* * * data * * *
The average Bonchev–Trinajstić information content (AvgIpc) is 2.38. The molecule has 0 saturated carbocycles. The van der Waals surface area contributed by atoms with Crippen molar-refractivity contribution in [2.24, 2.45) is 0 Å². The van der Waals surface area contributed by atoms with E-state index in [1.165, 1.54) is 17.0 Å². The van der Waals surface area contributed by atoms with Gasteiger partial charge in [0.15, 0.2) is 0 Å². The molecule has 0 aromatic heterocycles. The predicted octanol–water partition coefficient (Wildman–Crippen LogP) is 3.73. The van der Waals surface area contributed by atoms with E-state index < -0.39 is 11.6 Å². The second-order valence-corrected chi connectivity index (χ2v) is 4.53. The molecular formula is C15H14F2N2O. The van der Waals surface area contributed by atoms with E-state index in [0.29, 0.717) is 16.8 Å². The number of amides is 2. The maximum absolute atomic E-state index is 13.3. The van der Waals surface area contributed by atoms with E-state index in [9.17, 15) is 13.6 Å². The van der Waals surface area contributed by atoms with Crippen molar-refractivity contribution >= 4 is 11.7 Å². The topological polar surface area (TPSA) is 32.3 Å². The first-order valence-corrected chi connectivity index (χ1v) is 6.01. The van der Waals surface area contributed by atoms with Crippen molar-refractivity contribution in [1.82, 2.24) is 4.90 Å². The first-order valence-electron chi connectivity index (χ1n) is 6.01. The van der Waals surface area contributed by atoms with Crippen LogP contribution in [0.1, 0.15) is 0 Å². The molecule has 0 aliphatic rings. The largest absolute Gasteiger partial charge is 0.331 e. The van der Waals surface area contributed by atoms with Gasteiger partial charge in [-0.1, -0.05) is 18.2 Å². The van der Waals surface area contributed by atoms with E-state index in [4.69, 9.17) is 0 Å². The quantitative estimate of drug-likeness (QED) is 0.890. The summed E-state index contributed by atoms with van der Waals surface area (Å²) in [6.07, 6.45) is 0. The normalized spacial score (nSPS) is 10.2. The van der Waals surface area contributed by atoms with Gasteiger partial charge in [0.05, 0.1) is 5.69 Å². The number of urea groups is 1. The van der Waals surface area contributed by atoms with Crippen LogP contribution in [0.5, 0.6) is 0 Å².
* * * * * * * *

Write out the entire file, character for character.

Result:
The average Bonchev–Trinajstić information content (AvgIpc) is 2.38. The molecule has 0 saturated carbocycles. The van der Waals surface area contributed by atoms with Crippen molar-refractivity contribution in [2.24, 2.45) is 0 Å². The van der Waals surface area contributed by atoms with E-state index in [1.165, 1.54) is 17.0 Å². The van der Waals surface area contributed by atoms with Gasteiger partial charge in [0.15, 0.2) is 0 Å². The molecule has 0 aromatic heterocycles. The predicted octanol–water partition coefficient (Wildman–Crippen LogP) is 3.73. The van der Waals surface area contributed by atoms with E-state index < -0.39 is 11.6 Å². The second-order valence-corrected chi connectivity index (χ2v) is 4.53. The molecular formula is C15H14F2N2O. The van der Waals surface area contributed by atoms with E-state index in [0.29, 0.717) is 16.8 Å². The number of amides is 2. The maximum absolute atomic E-state index is 13.3. The van der Waals surface area contributed by atoms with E-state index in [9.17, 15) is 13.6 Å². The van der Waals surface area contributed by atoms with Crippen molar-refractivity contribution >= 4 is 11.7 Å². The topological polar surface area (TPSA) is 32.3 Å². The first-order valence-corrected chi connectivity index (χ1v) is 6.01. The van der Waals surface area contributed by atoms with Crippen molar-refractivity contribution in [1.82, 2.24) is 4.90 Å². The first-order valence-electron chi connectivity index (χ1n) is 6.01. The van der Waals surface area contributed by atoms with Crippen LogP contribution in [0.1, 0.15) is 0 Å². The molecule has 0 aliphatic rings. The largest absolute Gasteiger partial charge is 0.331 e. The van der Waals surface area contributed by atoms with Gasteiger partial charge in [-0.1, -0.05) is 18.2 Å². The van der Waals surface area contributed by atoms with E-state index in [4.69, 9.17) is 0 Å². The quantitative estimate of drug-likeness (QED) is 0.890. The summed E-state index contributed by atoms with van der Waals surface area (Å²) in [6.07, 6.45) is 0. The normalized spacial score (nSPS) is 10.2. The van der Waals surface area contributed by atoms with Gasteiger partial charge in [0.05, 0.1) is 5.69 Å². The number of urea groups is 1. The van der Waals surface area contributed by atoms with Crippen LogP contribution in [0.5, 0.6) is 0 Å².